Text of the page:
67. 67. 3. NIRQuest Spectrometer: C 38.8 37.8 36.7 35.1 34.1 33.1 32.1 31.0 30.0 29.5 28.1 27.2 26.4 25.4 24.5 23.6 22.5 21.7 20.5 980.11 0.0757160 0.0859160 0.0812083 0.0812083 0.0831699 0.0831699 0.0835622 0.0835622 0.0816006 0.0851314 0.0831699 0.0851314 0.0827776 0.0867007 0.0843468 0.0847391 0.0874853 0.0870930 0.0882699 1156.15 0.157709 0.167909 0.163594 0.165555 0.166340 0.167909 0.168694 0.168694 0.172617 0.170263 0.173401 0.173009 0.176148 0.174578 0.174971 0.178501 0.178109 0.181248 0.180463 1162.64 0.172617 0.182424 0.178109 0.180463 0.180855 0.182817 0.183209 0.183209 0.187132 0.185171 0.187917 0.187917 0.190663 0.189094 0.189094 0.193409 0.192625 0.195371 0.194586 1195.06 0.209886 0.219694 0.214986 0.214986 0.216948 0.216556 0.217732 0.218125 0.217340 0.220871 0.218125 0.220479 0.219302 0.221656 0.220479 0.220086 0.223225 0.222440 0.225186 1337.13 0.315810 0.327579 0.324049 0.327972 0.329541 0.331895 0.333464 0.334641 0.339349 0.337780 0.341703 0.341310 0.344841 0.344449 0.345626 0.349941 0.350726 0.354257 0.355434 C 38.8 37.8 36.7 35.1 34.1 33.1 32.1 31.0 30.0 29.5 28.1 27.2 26.4 25.4 24.5 23.6 22.5 21.7 20.5 1350 0.367595 0.378972 0.375834 0.379757 0.380934 0.383680 0.385641 0.386426 0.390741 0.389172 0.393488 0.393095 0.397018 0.396626 0.397411 0.401726 0.402118 0.405649 0.406826 1394.99 0.467634 0.479011 0.474304 0.474304 0.475873 0.475873 0.475873 0.477050 0.475873 0.478619 0.477050 0.479796 0.477442 0.479404 0.478227 0.477834 0.480581 0.479011 0.481365 1606.04 0.87407 0.90428 0.90428 0.90428 0.90781 0.90820 0.90271 0.89761 0.90938 0.90467 0.91134 0.92350 0.90741 0.90467 0.91134 0.91016 0.91722 0.92585 0.91997 1669.68 0.839937 0.863476 0.862299 0.869753 0.871714 0.863084 0.860337 0.864260 0.861122 0.862691 0.872891 0.864653 0.867791 0.865437 0.868576 0.870930 0.878776 0.869753 0.891330 1676.04 0.837191 0.865437 0.865437 0.869753 0.872107 0.863868 0.859553 0.864260 0.861122 0.865045 0.872499 0.863868 0.863476 0.865437 0.868184 0.872499 0.878776 0.873284 0.890938 55
  68. 68. C 23.5 23.0 22.5 21.5 20.9 20.1 19.4 18.7 17.7 16.4 15.4 14.6 13.8 12.2 11.5 10.6 9.8 9.0 8.4 7.8 6.7 980.11 0.0890545 0.0874853 0.0874853 0.0851314 0.0886622 0.0898392 0.0867007 0.0863084 0.0890545 0.0874853 0.0929776 0.0933699 0.0929776 0.0925853 0.0898392 0.0906238 0.0910161 0.0906238 0.0894468 0.0969007 0.0906238 1156.15 0.214202 0.216163 0.214202 0.217340 0.216556 0.221263 0.218909 0.222440 0.220871 0.221263 0.251863 0.222048 0.223225 0.224794 0.229894 0.224402 0.226363 0.225971 0.227933 0.227148 0.229894 1162.64 0.227540 0.229894 0.227540 0.230679 0.229502 0.234209 0.231856 0.235386 0.234209 0.234209 0.251079 0.234994 0.236171 0.237740 0.242448 0.237348 0.239310 0.238525 0.240486 0.240094 0.242448 1195.06 0.224009 0.218517 0.221656 0.215771 0.218517 0.220871 0.218517 0.217340 0.219302 0.218517 0.222440 0.222832 0.223225 0.224009 0.220479 0.221263 0.222048 0.222440 0.220479 0.228325 0.222440 1337.13 0.384072 0.386426 0.384072 0.388388 0.387603 0.392703 0.390741 0.394272 0.393488 0.394665 0.511181 0.397018 0.398588 0.400549 0.405257 0.400549 0.402511 0.402511 0.404865 0.404472 0.407219 C 23.5 23.0 22.5 21.5 20.9 20.1 19.4 18.7 17.7 16.4 15.4 14.6 13.8 12.2 11.5 10.6 9.8 9.0 8.4 7.8 6.7 1350 0.437034 0.439388 0.437426 0.441742 0.440957 0.446842 0.444096 0.447627 0.446842 0.448411 0.506081 0.450373 0.451942 0.452727 0.458219 0.453511 0.454688 0.454688 0.457434 0.457434 0.459396 1394.99 0.481758 0.482150 0.484504 0.480188 0.482542 0.484111 0.481365 0.480581 0.482150 0.480973 0.486858 0.486073 0.484896 0.485288 0.482542 0.482934 0.484896 0.485288 0.482934 0.490781 0.483719 1606.04 0.94311 0.95842 0.96116 0.95449 0.95724 0.95724 0.95724 0.95332 0.96587 0.96155 1.00000 0.98117 0.97215 0.95606 0.95842 0.97450 0.97528 0.97175 0.98705 0.99490 0.98784 1669.68 0.856022 0.853668 0.847783 0.854453 0.847783 0.849353 0.845037 0.839545 0.841899 0.835230 0.786191 0.840330 0.839153 0.830914 0.827776 0.827776 0.826599 0.820714 0.822283 0.825814 0.825814 1676.04 0.850922 0.851707 0.848960 0.852883 0.844645 0.847783 0.842291 0.839153 0.839153 0.830522 0.784621 0.837976 0.836799 0.827383 0.829345 0.827383 0.823460 0.819537 0.819929 0.825422 0.822283 56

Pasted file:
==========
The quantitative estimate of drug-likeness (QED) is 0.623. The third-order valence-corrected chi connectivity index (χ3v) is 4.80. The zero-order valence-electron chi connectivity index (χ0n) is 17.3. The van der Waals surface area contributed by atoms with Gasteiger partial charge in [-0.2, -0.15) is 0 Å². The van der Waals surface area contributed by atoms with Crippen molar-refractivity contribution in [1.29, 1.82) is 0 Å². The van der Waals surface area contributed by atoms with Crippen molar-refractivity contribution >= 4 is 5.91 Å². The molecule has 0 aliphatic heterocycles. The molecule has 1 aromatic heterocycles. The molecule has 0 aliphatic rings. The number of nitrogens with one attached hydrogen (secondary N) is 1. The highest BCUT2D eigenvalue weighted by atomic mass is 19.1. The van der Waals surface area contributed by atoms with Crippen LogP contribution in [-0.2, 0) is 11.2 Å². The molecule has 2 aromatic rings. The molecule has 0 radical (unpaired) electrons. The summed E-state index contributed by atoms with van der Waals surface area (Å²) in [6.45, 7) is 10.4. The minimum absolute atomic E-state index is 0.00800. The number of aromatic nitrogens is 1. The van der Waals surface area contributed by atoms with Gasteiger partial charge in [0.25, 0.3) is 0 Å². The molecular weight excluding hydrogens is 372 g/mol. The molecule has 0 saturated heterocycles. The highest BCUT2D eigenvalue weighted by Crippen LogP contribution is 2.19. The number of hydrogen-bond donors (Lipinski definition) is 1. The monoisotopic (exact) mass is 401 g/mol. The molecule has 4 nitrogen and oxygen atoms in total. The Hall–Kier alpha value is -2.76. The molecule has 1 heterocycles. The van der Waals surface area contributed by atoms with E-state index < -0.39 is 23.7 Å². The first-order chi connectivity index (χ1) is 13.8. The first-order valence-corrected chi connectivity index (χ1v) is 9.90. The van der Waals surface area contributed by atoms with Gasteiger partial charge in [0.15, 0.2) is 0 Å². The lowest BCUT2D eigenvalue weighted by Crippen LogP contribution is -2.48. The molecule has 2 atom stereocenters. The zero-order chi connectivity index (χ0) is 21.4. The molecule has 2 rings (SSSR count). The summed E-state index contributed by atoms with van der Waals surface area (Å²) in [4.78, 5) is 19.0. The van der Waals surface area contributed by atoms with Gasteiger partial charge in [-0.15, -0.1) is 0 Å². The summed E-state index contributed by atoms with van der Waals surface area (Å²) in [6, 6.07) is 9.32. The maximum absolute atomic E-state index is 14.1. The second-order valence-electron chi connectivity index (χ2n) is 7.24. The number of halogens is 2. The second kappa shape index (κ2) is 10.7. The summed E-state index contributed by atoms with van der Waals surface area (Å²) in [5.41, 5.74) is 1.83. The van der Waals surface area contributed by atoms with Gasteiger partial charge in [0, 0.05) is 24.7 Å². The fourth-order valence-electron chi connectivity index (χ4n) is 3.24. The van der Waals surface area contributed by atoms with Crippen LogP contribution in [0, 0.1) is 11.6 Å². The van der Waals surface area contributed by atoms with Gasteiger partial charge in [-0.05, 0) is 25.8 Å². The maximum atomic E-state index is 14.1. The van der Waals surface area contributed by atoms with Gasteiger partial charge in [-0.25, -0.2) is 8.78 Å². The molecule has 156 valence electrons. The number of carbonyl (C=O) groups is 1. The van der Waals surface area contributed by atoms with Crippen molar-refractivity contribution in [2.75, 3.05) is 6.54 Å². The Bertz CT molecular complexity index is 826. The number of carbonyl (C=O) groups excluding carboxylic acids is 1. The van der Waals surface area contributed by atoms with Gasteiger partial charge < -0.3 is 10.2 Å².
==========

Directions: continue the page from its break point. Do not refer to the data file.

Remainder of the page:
69. 69. C 6.0 5.4 4.7 3.6 3.1 2.0 1.2 0.2 13.1 17.1 980.11 0.0945469 0.0914084 0.0902315 0.0918007 0.0914084 0.0910161 0.0914084 0.0965084 0.0937623 0.0933699 1156.15 0.228717 0.227540 0.228717 0.230286 0.231071 0.229894 0.231463 0.231856 0.222832 0.220479 1162.64 0.241663 0.240486 0.241271 0.243625 0.244017 0.243233 0.244410 0.244802 0.236171 0.234209 1195.06 0.226756 0.222440 0.222048 0.222832 0.223617 0.222832 0.223225 0.227148 0.225186 0.226756 1337.13 0.406434 0.406042 0.406434 0.411142 0.410749 0.409572 0.412319 0.411926 0.398588 0.393880 C 6.0 5.4 4.7 3.6 3.1 2.0 1.2 0.2 13.1 17.1 1350 0.458219 0.458219 0.458611 0.462142 0.462927 0.461750 0.463711 0.463319 0.451157 0.447234 1394.99 0.486858 0.484896 0.483719 0.484504 0.485681 0.483327 0.484896 0.488819 0.485681 0.486465 1606.04 0.98117 0.99765 0.98588 0.97842 0.98627 0.98431 0.97803 0.98588 0.97058 0.97372 1669.68 0.819145 0.816399 0.810514 0.823068 0.815222 0.808160 0.815222 0.804629 0.830522 0.836014 1676.04 0.819145 0.811691 0.806199 0.822283 0.810122 0.808160 0.811299 0.801098 0.826599 0.832091 57